NASA GLOBE Cloud Protocol - S'Cool
NASA GLOBE Clouds Protocol
NASA GLOBE Clouds: How You Can Help
NOW AVAILABLE! Have you wondered what happens to your sky photographs? The NASA GLOBE CLOUD GAZE, a partnership between NASA GLOBE Clouds and the Zooniverse online platform, gives you the opportunity to identify cloud types, cloud cover and other phenomena captured in GLOBE cloud photographs of the sky! The resulting detailed information, or metadata, will make it easier for NASA scientists to use the NASA GLOBE Clouds data in multiple ways.
Your cloud observations are an important part of the Earth system puzzle NASA is actively building. Clouds can change rapidly, and different types of clouds have different effects on local climates. Where lower, cumulus clouds tend to have a cooling effect on the Earth, cirrus clouds higher in the atmosphere warm the planet by reflecting more outgoing radiation back towards the ground.
It's tricky to capture the extent of these interactions with satellites alone. That's why it's so crucial for researchers to have ground truth data gathered from the Earth's surface. That makes your observations very important because they provide scientists with a fuller perspective on how cloud cover affects our climate. Additionally, when you submit frequent measurements over time, your data provides NASA with greater detail on how our climate is changing.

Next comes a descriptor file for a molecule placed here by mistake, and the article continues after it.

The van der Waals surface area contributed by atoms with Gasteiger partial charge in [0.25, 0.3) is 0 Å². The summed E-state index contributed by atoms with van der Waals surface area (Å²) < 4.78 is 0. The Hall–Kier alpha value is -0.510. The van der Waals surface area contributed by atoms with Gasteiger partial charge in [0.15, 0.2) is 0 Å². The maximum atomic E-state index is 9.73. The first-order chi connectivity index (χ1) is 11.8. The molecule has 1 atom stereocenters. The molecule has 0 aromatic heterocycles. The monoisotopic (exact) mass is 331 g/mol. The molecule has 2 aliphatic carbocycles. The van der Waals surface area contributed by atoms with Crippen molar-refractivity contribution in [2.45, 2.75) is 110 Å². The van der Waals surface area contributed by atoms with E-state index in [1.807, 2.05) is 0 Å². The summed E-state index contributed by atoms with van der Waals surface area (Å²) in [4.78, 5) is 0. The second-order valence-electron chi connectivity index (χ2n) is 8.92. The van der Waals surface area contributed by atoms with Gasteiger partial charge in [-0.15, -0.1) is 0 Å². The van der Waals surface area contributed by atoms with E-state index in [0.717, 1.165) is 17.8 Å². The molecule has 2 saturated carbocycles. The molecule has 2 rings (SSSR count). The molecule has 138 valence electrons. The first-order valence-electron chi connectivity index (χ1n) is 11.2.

After you submit your observations, the NASA GLOBE Clouds team at NASA Langley Research Center compares your measurements with satellite data to determine key areas for further investigation. The results of these investigations are then sent to you via email. This entire process allows more people to contribute to authentic scientific research and engage in active NASA missions.
How Clouds Affect Our World
While the satellites deployed by NASA and worldwide space agencies give us a big picture of climatic cloud effects, they struggle at times to provide a detailed analysis of what's happening in specific locations. For example, it can be challenging to determine how cloud cover is affecting local weather patterns, or whether a particular area is receiving more or less precipitation over time. To better understand how particular clouds interact with solar radiation, check out our infographic below.
For a more comprehensive explanation on cloud climate science, check out the NASA CERES brochure.